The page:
Friday, June 8, 2012

BPA in Canned Food

In recent years, alarming news about Bisphenol-A (BPA) has lead many consumers to look for alternatives to plastic waterbottles, tupperware, and even children’s toys.  BPA is an industrial chemical used in the production of most synthetic plastics, and has been seen to mimic the body’s natural hormones, classifying it as an endocrine disruptor.  In particular, BPA mimics estrogen, which is cause for concern in cancer, infertility, weight gain, altered immune function, early puberty, behavioral disorders, heart disease, diabetes, and liver toxicity.  In October 2010, the Canadian government added BPA to Canada’s list of toxic substances.

A less acknowledged but highly important source of BPA to be aware of is canned food; the liner present inside cans contains BPA.  Although manufacturing costs for BPA-free cans are 2.2 cents higher than that of cans containing BPA, some companies have made the choice to go without.

In the search for BPA-free canned food, examples of brands to choose include Eden Organics (canned beans) and Vital Choice (canned fish).  This article contains the full list, and is informative for how to make decisions at the grocery store: 7 Companies You Can Trust to Use BPA-Free Cans

While it is important to choose BPA-free cans when buying canned food, it is also important to keep in mind that all canned items are still processed.  Canned foods tend to contain high levels of sodium and lower levels of nutrients compared to their fresh counterparts.  To get the most nutrition out of your food, it is important to be mindful about consuming freshly prepared foods more often.  Check back soon for tips on preparing different varieties of cooked beans for using in all your favorite bean salad and chili recipes!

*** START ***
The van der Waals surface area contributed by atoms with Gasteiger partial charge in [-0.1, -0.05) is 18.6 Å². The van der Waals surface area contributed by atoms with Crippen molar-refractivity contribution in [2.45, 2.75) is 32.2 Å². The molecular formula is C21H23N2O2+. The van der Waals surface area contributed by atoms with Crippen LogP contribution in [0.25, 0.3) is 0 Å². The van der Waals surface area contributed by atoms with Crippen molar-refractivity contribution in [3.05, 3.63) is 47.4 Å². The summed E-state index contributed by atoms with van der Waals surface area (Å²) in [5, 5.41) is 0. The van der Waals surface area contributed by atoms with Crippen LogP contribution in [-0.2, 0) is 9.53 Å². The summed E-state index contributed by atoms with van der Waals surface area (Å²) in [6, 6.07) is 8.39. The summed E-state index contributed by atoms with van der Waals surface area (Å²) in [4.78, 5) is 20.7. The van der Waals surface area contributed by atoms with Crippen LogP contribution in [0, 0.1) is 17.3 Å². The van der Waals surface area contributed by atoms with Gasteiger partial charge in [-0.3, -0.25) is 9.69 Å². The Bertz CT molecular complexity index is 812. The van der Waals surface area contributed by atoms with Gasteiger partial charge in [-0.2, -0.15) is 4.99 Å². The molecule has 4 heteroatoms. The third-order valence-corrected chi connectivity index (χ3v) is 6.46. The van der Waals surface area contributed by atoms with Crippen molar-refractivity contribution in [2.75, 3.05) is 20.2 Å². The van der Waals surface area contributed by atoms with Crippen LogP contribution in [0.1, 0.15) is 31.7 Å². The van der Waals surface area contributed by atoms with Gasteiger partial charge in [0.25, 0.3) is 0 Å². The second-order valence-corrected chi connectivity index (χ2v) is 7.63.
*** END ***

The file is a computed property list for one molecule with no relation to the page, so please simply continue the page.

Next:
1. I've heard to look out for BPA in cash register receipts, but I find it difficult to imagine how a poisonous substance could get into my body, given the brief peripheral contact of my fingers with the receipt. Any research showing harmful effects of touching BPA-paper for 5 seconds?

    1. A great point to mention! I was curious also, so I checked with Environmental Working Group ( Here's what their stance is, based on preliminary research:

      'A study published [in July 2010] by Swiss scientists found that BPA transfers readily from receipts to skin and can penetrate the skin to such a depth that it cannot be washed off. This raises the possibility that the chemical infiltrates the skin's lower layers to enter the bloodstream directly. BPA has also been shown to penetrate skin in laboratory studies.'

      You can access the paper here:

      Ultimately, like most things, it depends on the dose. Environmental Working Group (EWG) offers suggestions to decrease your exposure to BPA. Read more about their stance here: